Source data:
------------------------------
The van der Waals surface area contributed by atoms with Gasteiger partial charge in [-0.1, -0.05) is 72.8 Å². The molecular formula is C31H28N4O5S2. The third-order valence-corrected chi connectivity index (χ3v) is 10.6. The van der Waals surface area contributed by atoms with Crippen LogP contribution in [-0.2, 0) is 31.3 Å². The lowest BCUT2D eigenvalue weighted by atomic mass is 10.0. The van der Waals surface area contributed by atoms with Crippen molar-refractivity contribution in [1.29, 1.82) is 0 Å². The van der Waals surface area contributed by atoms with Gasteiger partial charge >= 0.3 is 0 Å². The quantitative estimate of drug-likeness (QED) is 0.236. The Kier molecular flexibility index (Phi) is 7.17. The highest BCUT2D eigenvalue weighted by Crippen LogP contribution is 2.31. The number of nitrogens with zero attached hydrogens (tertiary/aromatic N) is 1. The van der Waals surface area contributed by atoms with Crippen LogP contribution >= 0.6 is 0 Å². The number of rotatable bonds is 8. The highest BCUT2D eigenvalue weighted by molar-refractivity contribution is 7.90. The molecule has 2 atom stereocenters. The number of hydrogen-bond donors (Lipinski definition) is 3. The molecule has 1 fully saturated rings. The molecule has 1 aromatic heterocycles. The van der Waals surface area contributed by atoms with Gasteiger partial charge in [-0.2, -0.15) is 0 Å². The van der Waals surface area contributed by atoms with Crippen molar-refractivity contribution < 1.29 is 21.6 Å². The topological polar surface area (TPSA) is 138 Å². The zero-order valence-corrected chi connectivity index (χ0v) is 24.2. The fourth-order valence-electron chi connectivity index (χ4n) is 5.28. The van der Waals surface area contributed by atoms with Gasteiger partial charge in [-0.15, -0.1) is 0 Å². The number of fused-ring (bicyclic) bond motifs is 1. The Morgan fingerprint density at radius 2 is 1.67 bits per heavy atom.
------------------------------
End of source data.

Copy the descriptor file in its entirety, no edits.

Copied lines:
The van der Waals surface area contributed by atoms with Gasteiger partial charge in [-0.1, -0.05) is 72.8 Å². The molecular formula is C31H28N4O5S2. The third-order valence-corrected chi connectivity index (χ3v) is 10.6. The van der Waals surface area contributed by atoms with Crippen LogP contribution in [-0.2, 0) is 31.3 Å². The lowest BCUT2D eigenvalue weighted by atomic mass is 10.0. The van der Waals surface area contributed by atoms with Crippen molar-refractivity contribution in [1.29, 1.82) is 0 Å². The van der Waals surface area contributed by atoms with Gasteiger partial charge >= 0.3 is 0 Å². The quantitative estimate of drug-likeness (QED) is 0.236. The Kier molecular flexibility index (Phi) is 7.17. The highest BCUT2D eigenvalue weighted by Crippen LogP contribution is 2.31. The number of nitrogens with zero attached hydrogens (tertiary/aromatic N) is 1. The van der Waals surface area contributed by atoms with Crippen LogP contribution >= 0.6 is 0 Å². The number of rotatable bonds is 8. The highest BCUT2D eigenvalue weighted by molar-refractivity contribution is 7.90. The molecule has 2 atom stereocenters. The number of hydrogen-bond donors (Lipinski definition) is 3. The molecule has 1 fully saturated rings. The molecule has 1 aromatic heterocycles. The van der Waals surface area contributed by atoms with Gasteiger partial charge in [-0.2, -0.15) is 0 Å². The van der Waals surface area contributed by atoms with Crippen molar-refractivity contribution < 1.29 is 21.6 Å². The topological polar surface area (TPSA) is 138 Å². The zero-order valence-corrected chi connectivity index (χ0v) is 24.2. The fourth-order valence-electron chi connectivity index (χ4n) is 5.28. The van der Waals surface area contributed by atoms with Gasteiger partial charge in [-0.15, -0.1) is 0 Å². The number of fused-ring (bicyclic) bond motifs is 1. The Morgan fingerprint density at radius 2 is 1.67 bits per heavy atom.